While some channel attributes are inherent, others can be enhanced by incorporating the strengths of other channels. For example, including a live chat element on your website promotes a personal connection and provides immediate answers to questions or problems. The option of interacting with a “real person” can make customers more comfortable with the technology. Taking this a step further, video tellers like those at American Heritage FCU in Philadelphia provide virtual “face-to-face” service and allow you to serve members/customers in more locations without the investment of a traditional branch. On the other hand, enhanced technology, operational changes and improved training at a traditional branch can speed interactions and customers’ perceptions of the time and effort required to conduct their business.

Read More: Poof! Branch Transactions Drop By Half in 20 Years

Still a Place for Branches

Regardless of which channels are customers’ favorites, there are some things they just feel more comfortable doing at the branch. As familiarity with automated channels continues to increase, mobile check deposit and ATMs that dispense multiple denominations of cash will become more readily available and accepted. However, when it comes to dealing with their money, few customers would be satisfied with completely taking people out of the loop.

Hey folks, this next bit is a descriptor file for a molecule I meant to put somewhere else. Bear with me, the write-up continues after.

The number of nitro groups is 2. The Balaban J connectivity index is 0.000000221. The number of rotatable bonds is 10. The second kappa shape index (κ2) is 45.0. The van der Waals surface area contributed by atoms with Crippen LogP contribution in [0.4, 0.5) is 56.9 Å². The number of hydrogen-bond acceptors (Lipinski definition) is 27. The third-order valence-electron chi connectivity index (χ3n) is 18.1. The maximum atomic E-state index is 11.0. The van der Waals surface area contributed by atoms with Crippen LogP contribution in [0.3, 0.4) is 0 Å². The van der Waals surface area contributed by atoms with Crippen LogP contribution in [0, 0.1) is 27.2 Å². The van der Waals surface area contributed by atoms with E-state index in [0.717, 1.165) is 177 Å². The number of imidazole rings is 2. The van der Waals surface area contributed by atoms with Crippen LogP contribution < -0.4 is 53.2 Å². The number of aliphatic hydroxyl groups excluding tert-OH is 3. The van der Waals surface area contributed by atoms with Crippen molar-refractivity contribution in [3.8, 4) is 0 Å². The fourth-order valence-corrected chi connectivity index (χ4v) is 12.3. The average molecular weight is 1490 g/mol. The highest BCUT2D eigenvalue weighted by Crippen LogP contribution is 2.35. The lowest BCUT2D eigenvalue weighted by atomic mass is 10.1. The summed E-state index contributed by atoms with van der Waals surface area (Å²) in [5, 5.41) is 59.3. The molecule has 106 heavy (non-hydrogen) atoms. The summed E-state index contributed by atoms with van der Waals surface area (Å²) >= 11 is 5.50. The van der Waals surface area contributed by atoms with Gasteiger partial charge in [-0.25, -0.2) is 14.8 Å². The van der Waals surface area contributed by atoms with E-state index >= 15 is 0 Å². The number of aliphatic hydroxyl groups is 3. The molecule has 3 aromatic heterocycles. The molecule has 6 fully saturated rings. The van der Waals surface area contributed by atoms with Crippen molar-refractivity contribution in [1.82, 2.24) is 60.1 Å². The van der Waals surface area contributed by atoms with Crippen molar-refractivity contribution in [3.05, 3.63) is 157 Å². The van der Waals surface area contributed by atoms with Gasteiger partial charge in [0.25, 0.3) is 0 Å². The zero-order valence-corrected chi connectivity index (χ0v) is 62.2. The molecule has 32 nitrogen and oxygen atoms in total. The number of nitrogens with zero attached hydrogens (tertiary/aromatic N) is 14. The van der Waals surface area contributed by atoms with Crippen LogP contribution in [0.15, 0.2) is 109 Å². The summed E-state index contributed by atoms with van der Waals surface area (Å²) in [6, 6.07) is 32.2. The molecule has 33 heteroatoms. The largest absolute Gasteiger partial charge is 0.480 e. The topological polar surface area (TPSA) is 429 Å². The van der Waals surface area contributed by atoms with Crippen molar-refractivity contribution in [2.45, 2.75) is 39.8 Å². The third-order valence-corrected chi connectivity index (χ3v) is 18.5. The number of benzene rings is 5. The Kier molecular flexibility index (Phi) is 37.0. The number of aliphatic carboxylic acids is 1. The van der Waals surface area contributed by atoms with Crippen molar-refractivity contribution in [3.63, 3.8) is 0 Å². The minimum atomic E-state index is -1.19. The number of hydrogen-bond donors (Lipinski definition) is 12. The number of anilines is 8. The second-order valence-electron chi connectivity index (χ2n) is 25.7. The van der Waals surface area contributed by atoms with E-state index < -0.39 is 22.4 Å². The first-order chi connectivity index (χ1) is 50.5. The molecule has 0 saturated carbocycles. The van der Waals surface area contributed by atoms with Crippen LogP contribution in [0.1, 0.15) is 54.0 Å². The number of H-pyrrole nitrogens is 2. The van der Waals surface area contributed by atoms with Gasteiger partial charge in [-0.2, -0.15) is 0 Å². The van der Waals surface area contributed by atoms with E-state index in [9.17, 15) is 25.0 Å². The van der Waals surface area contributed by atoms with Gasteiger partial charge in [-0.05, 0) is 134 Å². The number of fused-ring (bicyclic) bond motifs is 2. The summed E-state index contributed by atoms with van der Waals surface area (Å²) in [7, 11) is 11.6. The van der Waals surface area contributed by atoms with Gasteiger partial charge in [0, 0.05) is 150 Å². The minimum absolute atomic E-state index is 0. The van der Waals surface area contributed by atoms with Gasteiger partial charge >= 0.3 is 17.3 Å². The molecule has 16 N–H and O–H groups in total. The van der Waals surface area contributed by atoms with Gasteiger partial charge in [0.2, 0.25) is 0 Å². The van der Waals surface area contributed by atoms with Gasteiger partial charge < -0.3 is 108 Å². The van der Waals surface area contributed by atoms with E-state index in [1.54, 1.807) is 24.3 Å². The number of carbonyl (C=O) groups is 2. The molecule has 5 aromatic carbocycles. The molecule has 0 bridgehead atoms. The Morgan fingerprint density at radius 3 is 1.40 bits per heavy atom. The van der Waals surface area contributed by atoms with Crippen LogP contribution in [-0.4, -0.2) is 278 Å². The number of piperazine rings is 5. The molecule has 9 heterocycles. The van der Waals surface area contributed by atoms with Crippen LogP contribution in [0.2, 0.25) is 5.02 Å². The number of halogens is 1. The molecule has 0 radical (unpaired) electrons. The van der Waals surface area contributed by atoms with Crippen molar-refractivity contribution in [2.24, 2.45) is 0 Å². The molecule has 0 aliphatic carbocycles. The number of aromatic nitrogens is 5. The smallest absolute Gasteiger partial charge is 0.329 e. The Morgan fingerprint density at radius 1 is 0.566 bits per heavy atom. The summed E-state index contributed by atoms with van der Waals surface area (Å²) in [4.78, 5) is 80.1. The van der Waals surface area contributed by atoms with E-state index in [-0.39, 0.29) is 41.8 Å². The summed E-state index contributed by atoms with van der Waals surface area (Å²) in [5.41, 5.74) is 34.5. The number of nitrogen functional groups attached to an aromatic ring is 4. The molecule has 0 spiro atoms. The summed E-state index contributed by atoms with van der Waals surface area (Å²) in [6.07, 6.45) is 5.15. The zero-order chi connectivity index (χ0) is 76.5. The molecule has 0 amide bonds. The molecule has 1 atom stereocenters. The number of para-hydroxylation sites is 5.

As one participant commented:

  • “You cannot beat one on one customer service interaction”

And, of course some of those personal interactions simply can’t be duplicated through other channels:

  • “My son gets a sucker.”

julian_vermaasJulian Vermaas is Vice President, Client Services at The MSR Group, a full-service market research company specializing in customer satisfaction measurement, brand awareness, and advertising and creative testing. With over 20 years’ experience in the market research field, Julian serves as a research advisor and consultant and directs the firm’s analytics team.